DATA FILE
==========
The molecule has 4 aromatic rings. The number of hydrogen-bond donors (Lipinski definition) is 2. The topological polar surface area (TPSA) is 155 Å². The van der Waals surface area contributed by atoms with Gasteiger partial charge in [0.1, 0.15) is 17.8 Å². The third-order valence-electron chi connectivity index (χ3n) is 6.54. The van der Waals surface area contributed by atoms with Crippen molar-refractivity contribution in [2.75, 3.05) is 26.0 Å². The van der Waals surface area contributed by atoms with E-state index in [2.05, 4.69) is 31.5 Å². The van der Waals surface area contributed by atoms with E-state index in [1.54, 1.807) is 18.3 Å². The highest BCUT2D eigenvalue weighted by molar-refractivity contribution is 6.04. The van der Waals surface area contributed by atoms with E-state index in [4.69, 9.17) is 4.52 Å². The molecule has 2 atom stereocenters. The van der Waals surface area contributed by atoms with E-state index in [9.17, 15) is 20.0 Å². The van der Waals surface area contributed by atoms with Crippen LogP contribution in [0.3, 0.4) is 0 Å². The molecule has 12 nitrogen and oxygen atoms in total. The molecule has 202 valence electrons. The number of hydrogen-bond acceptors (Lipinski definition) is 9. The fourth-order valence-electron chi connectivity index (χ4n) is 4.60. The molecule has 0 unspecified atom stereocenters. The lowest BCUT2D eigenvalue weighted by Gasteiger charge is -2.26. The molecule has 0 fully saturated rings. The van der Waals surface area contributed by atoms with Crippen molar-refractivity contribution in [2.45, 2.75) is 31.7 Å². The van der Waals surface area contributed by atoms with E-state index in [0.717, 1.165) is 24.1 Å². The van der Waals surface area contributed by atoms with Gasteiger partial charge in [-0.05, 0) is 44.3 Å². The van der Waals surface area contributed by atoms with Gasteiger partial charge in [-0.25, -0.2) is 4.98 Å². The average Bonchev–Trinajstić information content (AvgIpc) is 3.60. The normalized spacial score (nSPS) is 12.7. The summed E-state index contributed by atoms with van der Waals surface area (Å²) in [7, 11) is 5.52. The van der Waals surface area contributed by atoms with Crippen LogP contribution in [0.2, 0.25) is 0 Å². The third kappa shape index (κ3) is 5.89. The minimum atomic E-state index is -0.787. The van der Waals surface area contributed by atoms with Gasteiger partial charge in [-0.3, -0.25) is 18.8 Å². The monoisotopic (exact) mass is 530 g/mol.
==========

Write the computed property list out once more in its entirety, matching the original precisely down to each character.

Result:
The molecule has 4 aromatic rings. The number of hydrogen-bond donors (Lipinski definition) is 2. The topological polar surface area (TPSA) is 155 Å². The van der Waals surface area contributed by atoms with Gasteiger partial charge in [0.1, 0.15) is 17.8 Å². The third-order valence-electron chi connectivity index (χ3n) is 6.54. The van der Waals surface area contributed by atoms with Crippen molar-refractivity contribution in [2.75, 3.05) is 26.0 Å². The van der Waals surface area contributed by atoms with E-state index in [2.05, 4.69) is 31.5 Å². The van der Waals surface area contributed by atoms with E-state index in [1.54, 1.807) is 18.3 Å². The highest BCUT2D eigenvalue weighted by molar-refractivity contribution is 6.04. The van der Waals surface area contributed by atoms with E-state index in [4.69, 9.17) is 4.52 Å². The molecule has 2 atom stereocenters. The van der Waals surface area contributed by atoms with E-state index in [9.17, 15) is 20.0 Å². The van der Waals surface area contributed by atoms with Crippen LogP contribution in [0.3, 0.4) is 0 Å². The molecule has 12 nitrogen and oxygen atoms in total. The molecule has 202 valence electrons. The number of hydrogen-bond acceptors (Lipinski definition) is 9. The fourth-order valence-electron chi connectivity index (χ4n) is 4.60. The molecule has 0 unspecified atom stereocenters. The lowest BCUT2D eigenvalue weighted by Gasteiger charge is -2.26. The molecule has 0 fully saturated rings. The van der Waals surface area contributed by atoms with Crippen molar-refractivity contribution in [2.45, 2.75) is 31.7 Å². The van der Waals surface area contributed by atoms with E-state index in [0.717, 1.165) is 24.1 Å². The van der Waals surface area contributed by atoms with Gasteiger partial charge in [-0.05, 0) is 44.3 Å². The van der Waals surface area contributed by atoms with Gasteiger partial charge in [-0.25, -0.2) is 4.98 Å². The average Bonchev–Trinajstić information content (AvgIpc) is 3.60. The normalized spacial score (nSPS) is 12.7. The summed E-state index contributed by atoms with van der Waals surface area (Å²) in [7, 11) is 5.52. The van der Waals surface area contributed by atoms with Crippen LogP contribution in [0.2, 0.25) is 0 Å². The third kappa shape index (κ3) is 5.89. The minimum atomic E-state index is -0.787. The van der Waals surface area contributed by atoms with Gasteiger partial charge in [-0.3, -0.25) is 18.8 Å². The monoisotopic (exact) mass is 530 g/mol.